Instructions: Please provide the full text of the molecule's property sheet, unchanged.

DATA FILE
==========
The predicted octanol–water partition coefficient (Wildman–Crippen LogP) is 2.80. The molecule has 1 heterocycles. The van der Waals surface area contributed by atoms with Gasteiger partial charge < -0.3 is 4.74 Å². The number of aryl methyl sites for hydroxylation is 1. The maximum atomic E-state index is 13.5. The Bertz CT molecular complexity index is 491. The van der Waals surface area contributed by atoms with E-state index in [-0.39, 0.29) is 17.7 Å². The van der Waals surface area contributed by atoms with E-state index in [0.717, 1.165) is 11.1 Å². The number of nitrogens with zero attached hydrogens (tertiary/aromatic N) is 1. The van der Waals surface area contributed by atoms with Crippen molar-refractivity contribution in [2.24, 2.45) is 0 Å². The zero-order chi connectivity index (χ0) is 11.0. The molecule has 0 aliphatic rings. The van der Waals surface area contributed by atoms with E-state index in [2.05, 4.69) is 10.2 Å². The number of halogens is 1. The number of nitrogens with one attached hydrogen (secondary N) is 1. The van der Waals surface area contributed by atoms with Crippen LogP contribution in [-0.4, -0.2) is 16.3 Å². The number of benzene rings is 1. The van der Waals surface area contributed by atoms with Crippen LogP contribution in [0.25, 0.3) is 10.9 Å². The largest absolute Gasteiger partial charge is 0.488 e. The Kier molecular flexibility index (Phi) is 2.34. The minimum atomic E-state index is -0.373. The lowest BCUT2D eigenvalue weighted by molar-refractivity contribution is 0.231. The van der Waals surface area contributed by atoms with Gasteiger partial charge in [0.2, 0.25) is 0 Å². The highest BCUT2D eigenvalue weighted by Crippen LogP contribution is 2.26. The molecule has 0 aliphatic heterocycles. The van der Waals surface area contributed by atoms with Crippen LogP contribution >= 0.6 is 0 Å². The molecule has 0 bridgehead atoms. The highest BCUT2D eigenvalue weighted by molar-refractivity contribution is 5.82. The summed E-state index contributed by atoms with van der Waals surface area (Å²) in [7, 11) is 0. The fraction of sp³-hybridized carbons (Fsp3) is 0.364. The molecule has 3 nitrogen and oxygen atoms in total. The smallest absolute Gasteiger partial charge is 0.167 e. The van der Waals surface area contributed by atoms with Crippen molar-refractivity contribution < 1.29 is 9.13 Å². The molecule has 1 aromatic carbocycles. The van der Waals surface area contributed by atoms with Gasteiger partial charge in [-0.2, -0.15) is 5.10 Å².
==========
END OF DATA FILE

The predicted octanol–water partition coefficient (Wildman–Crippen LogP) is 2.80. The molecule has 1 heterocycles. The van der Waals surface area contributed by atoms with Gasteiger partial charge < -0.3 is 4.74 Å². The number of aryl methyl sites for hydroxylation is 1. The maximum atomic E-state index is 13.5. The Bertz CT molecular complexity index is 491. The van der Waals surface area contributed by atoms with E-state index in [-0.39, 0.29) is 17.7 Å². The van der Waals surface area contributed by atoms with E-state index in [0.717, 1.165) is 11.1 Å². The number of nitrogens with zero attached hydrogens (tertiary/aromatic N) is 1. The van der Waals surface area contributed by atoms with Crippen molar-refractivity contribution in [2.24, 2.45) is 0 Å². The zero-order chi connectivity index (χ0) is 11.0. The molecule has 0 aliphatic rings. The van der Waals surface area contributed by atoms with E-state index in [2.05, 4.69) is 10.2 Å². The number of halogens is 1. The number of nitrogens with one attached hydrogen (secondary N) is 1. The van der Waals surface area contributed by atoms with Crippen LogP contribution in [-0.4, -0.2) is 16.3 Å². The number of benzene rings is 1. The van der Waals surface area contributed by atoms with Crippen LogP contribution in [0.25, 0.3) is 10.9 Å². The largest absolute Gasteiger partial charge is 0.488 e. The Kier molecular flexibility index (Phi) is 2.34. The minimum atomic E-state index is -0.373. The lowest BCUT2D eigenvalue weighted by molar-refractivity contribution is 0.231. The van der Waals surface area contributed by atoms with Gasteiger partial charge in [0.2, 0.25) is 0 Å². The highest BCUT2D eigenvalue weighted by Crippen LogP contribution is 2.26. The molecule has 0 aliphatic heterocycles. The van der Waals surface area contributed by atoms with Crippen LogP contribution >= 0.6 is 0 Å². The molecule has 0 bridgehead atoms. The highest BCUT2D eigenvalue weighted by molar-refractivity contribution is 5.82. The summed E-state index contributed by atoms with van der Waals surface area (Å²) in [7, 11) is 0. The fraction of sp³-hybridized carbons (Fsp3) is 0.364. The molecule has 3 nitrogen and oxygen atoms in total. The smallest absolute Gasteiger partial charge is 0.167 e. The van der Waals surface area contributed by atoms with Crippen molar-refractivity contribution < 1.29 is 9.13 Å². The molecule has 1 aromatic carbocycles. The van der Waals surface area contributed by atoms with Gasteiger partial charge in [-0.2, -0.15) is 5.10 Å².